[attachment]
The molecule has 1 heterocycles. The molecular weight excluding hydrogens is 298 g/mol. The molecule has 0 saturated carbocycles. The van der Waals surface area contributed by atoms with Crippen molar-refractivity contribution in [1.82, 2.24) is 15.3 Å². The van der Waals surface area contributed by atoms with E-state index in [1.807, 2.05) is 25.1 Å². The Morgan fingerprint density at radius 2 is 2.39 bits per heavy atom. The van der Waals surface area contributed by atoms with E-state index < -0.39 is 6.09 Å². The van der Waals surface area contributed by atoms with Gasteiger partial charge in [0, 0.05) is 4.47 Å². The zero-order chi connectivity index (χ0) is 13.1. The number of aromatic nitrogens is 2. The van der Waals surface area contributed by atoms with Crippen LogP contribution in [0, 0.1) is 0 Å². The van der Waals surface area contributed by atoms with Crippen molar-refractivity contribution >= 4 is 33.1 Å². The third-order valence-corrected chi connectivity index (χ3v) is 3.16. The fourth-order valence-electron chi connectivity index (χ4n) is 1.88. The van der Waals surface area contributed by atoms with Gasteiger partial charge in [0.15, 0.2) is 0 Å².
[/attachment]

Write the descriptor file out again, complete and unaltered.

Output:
The molecule has 1 heterocycles. The molecular weight excluding hydrogens is 298 g/mol. The molecule has 0 saturated carbocycles. The van der Waals surface area contributed by atoms with Crippen molar-refractivity contribution in [1.82, 2.24) is 15.3 Å². The van der Waals surface area contributed by atoms with E-state index in [1.807, 2.05) is 25.1 Å². The Morgan fingerprint density at radius 2 is 2.39 bits per heavy atom. The van der Waals surface area contributed by atoms with E-state index < -0.39 is 6.09 Å². The van der Waals surface area contributed by atoms with Gasteiger partial charge in [0, 0.05) is 4.47 Å². The zero-order chi connectivity index (χ0) is 13.1. The number of aromatic nitrogens is 2. The van der Waals surface area contributed by atoms with Crippen LogP contribution in [0, 0.1) is 0 Å². The van der Waals surface area contributed by atoms with Crippen molar-refractivity contribution >= 4 is 33.1 Å². The third-order valence-corrected chi connectivity index (χ3v) is 3.16. The fourth-order valence-electron chi connectivity index (χ4n) is 1.88. The van der Waals surface area contributed by atoms with Gasteiger partial charge in [0.15, 0.2) is 0 Å².